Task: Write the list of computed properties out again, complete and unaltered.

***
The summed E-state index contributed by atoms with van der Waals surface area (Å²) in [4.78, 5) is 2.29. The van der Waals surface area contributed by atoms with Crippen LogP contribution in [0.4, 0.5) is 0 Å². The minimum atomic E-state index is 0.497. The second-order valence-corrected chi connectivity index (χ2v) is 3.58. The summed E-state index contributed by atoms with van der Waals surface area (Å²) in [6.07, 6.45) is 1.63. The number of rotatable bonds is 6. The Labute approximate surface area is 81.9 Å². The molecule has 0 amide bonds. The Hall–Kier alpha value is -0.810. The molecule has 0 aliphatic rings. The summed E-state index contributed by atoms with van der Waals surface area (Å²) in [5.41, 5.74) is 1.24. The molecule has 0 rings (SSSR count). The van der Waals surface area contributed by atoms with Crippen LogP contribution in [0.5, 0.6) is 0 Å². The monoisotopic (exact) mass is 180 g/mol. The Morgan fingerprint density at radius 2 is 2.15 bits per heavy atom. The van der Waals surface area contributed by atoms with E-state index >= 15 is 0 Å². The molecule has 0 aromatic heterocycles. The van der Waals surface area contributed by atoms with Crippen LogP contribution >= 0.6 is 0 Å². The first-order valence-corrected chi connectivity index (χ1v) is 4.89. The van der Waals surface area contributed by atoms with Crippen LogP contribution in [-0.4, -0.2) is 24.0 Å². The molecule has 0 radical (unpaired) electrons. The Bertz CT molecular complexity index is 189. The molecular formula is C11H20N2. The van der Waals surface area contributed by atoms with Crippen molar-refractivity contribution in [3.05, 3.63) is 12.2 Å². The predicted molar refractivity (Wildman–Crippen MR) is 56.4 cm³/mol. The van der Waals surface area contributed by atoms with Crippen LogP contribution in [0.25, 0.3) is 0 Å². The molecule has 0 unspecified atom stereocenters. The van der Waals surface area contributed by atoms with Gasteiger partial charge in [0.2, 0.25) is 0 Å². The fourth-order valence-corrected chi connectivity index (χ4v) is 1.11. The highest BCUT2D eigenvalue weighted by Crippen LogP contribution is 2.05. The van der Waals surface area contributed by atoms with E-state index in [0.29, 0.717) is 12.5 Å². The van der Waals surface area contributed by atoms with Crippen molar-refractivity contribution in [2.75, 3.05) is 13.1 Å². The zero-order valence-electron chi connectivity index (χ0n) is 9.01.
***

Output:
The summed E-state index contributed by atoms with van der Waals surface area (Å²) in [4.78, 5) is 2.29. The van der Waals surface area contributed by atoms with Crippen LogP contribution in [0.4, 0.5) is 0 Å². The minimum atomic E-state index is 0.497. The second-order valence-corrected chi connectivity index (χ2v) is 3.58. The summed E-state index contributed by atoms with van der Waals surface area (Å²) in [6.07, 6.45) is 1.63. The number of rotatable bonds is 6. The Labute approximate surface area is 81.9 Å². The molecule has 0 amide bonds. The Hall–Kier alpha value is -0.810. The molecule has 0 aliphatic rings. The summed E-state index contributed by atoms with van der Waals surface area (Å²) in [5.41, 5.74) is 1.24. The molecule has 0 rings (SSSR count). The van der Waals surface area contributed by atoms with Crippen LogP contribution in [0.5, 0.6) is 0 Å². The monoisotopic (exact) mass is 180 g/mol. The Morgan fingerprint density at radius 2 is 2.15 bits per heavy atom. The van der Waals surface area contributed by atoms with E-state index >= 15 is 0 Å². The molecule has 0 aromatic heterocycles. The van der Waals surface area contributed by atoms with Crippen LogP contribution >= 0.6 is 0 Å². The first-order valence-corrected chi connectivity index (χ1v) is 4.89. The van der Waals surface area contributed by atoms with Crippen LogP contribution in [-0.4, -0.2) is 24.0 Å². The molecule has 0 radical (unpaired) electrons. The Bertz CT molecular complexity index is 189. The molecular formula is C11H20N2. The van der Waals surface area contributed by atoms with Crippen molar-refractivity contribution in [3.05, 3.63) is 12.2 Å². The predicted molar refractivity (Wildman–Crippen MR) is 56.4 cm³/mol. The van der Waals surface area contributed by atoms with Crippen LogP contribution in [0.25, 0.3) is 0 Å². The molecule has 0 unspecified atom stereocenters. The van der Waals surface area contributed by atoms with Gasteiger partial charge in [0.2, 0.25) is 0 Å². The fourth-order valence-corrected chi connectivity index (χ4v) is 1.11. The highest BCUT2D eigenvalue weighted by Crippen LogP contribution is 2.05. The van der Waals surface area contributed by atoms with E-state index in [0.29, 0.717) is 12.5 Å². The van der Waals surface area contributed by atoms with Crippen molar-refractivity contribution in [2.75, 3.05) is 13.1 Å². The zero-order valence-electron chi connectivity index (χ0n) is 9.01.